Daily Duh

This Just In: Supermax Prison Is No Fun

If the name Dzhokhar Tsar­naev does­n’t ring a bell, let us help:

Dzhokhar Tsar­naev and his broth­er, Tamer­lan, were the bad guys respon­si­ble for the Boston Marathon bomb­ing on April 15, 2013, which killed three peo­ple and injured more than 260 others.

The death toll does­n’t include Tamer­lan Tsar­naev, because the bomb did­n’t kill him. Dzhokhar did: The broth­ers engaged in a gun­fight with police, and Dzhokhar ran over his broth­er with a car­jacked Mer­cedes SUV as he fled from police. The death toll also does­n’t include the police offi­cer who was killed at the scene.

But let’s clar­i­fy some­thing:  Dzhokhar and Tamer­lan were shoot­ing at police just before offi­cers tack­led Tamer­lan and were strug­gling to to sub­due him. Mean­while, Dzhokhar jumped into the Mer­cedes SUV and fled—but the Mer­cedes was fac­ing away from the gun­fight and the offi­cers sub­du­ing Tamer­lan. So Dzhokhar start­ed the Mer­cedes, made a three-point turn, and then gunned it direct­ly at the cops and his own brother.

The offi­cers rolled off Tamer­lan and scat­tered; the Mer­cedes missed a cou­ple of them by inches.

But it did­n’t miss Tamer­lan. Dzhokhar smashed into his broth­er and dragged him down Water­town’s Lau­rel Street before before he aban­doned the SUV, and was dis­cov­ered hid­ing in a boat parked in its own­er’s back yard a few hours lat­er and arrested.

Dzhokhar’s defense team claimed Dzhokhar was under his evil broth­er’s influ­ence and was inno­cent. It did­n’t work. Dzhokhar had scrawled out a man­i­festo while he was hid­ing in the boat, say­ing he was jeal­ous of his broth­er because the police made Tamer­lan a mar­tyr for the cause.

The police did­n’t mar­tyr Tamer­lan, though. Dzhokhar did. And Dzhokhar was con­vict­ed on all 30 counts he’d been charged with, includ­ing con­spir­a­cy, dead­ly use of a weapon of mass destruc­tion, and the mur­der of a police officer.

17 of those 30 counts were pun­ish­able by death. Dzhokhar Tsar­naev was sent to a super­max prison to wait while his lawyers and the pros­e­cu­tion and courts bat­tled over his fate.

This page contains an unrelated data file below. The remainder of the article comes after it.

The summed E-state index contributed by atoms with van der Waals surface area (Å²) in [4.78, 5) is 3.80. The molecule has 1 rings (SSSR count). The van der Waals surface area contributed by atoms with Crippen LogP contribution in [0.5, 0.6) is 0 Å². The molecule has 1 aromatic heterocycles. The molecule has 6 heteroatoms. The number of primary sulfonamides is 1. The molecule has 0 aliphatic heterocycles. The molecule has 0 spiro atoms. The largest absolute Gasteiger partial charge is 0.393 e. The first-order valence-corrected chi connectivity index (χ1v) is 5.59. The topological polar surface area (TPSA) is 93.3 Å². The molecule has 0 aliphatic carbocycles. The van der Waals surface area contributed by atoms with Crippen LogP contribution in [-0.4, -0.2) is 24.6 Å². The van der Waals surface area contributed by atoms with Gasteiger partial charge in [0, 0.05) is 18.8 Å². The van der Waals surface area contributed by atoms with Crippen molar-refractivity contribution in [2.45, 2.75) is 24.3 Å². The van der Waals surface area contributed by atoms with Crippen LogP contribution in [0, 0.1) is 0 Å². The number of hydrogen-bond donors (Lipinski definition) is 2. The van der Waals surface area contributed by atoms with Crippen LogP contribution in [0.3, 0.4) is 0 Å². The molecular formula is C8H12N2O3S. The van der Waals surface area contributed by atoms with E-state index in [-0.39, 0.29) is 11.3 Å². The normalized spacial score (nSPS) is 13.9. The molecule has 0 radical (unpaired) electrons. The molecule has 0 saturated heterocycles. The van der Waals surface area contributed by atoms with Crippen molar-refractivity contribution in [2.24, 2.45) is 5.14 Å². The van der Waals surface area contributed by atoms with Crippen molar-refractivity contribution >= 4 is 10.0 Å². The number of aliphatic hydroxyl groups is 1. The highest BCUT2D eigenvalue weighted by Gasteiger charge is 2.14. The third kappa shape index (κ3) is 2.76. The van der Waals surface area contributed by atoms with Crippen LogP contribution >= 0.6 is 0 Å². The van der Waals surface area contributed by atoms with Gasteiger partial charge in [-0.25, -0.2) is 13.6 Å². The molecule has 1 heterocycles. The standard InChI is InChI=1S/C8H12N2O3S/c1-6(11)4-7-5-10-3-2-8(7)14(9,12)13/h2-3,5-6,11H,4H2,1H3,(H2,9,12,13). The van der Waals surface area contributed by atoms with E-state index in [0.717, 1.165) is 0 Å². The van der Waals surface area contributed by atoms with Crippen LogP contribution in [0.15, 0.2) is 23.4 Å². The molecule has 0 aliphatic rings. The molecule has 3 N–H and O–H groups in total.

Dzhokhar was 20 when he was arrest­ed. He’s 27 now. And he’s suing the Unit­ed States gov­ern­ment for $250,000, because liv­ing in a super­max prison real­ly sucks: The prison con­fis­cat­ed his base­ball cap and ban­dana; they won’t let him send his fam­i­ly pho­tos on social media; and they won’t let him send his attor­ney craft projects.

(Side note: If you were an attor­ney whose client built a weapon of mass destruc­tion out of fire­works and kitchen gad­gets, would you want him to send you any craft projects?)

(Side note 2: What exact­ly would Dzhokhar, a super­max inmate, do with $250,000?)

There are lots of legit­i­mate con­cerns about the dev­as­tat­ing effects of pro­longed iso­la­tion in super­max pris­ons. But Dzhokhar Tsar­naev isn’t there because he parked in a hand­i­capped spot. He mur­dered three peo­ple, injured 260+ more, mur­dered a police offi­cer, then mur­dered his own broth­er while he was attempt­ing to mur­der more police officers.

Reha­bil­i­ta­tion is, to put it mild­ly, off the table in this case. There are only two options fac­ing Dzhokhar Tsar­naev: Dying many years from now of old age in a super­max prison or dying some­time in the next few years in a super­max prison.

Either way, we’re all much bet­ter off now that he and his broth­er can nev­er hurt any­one else.

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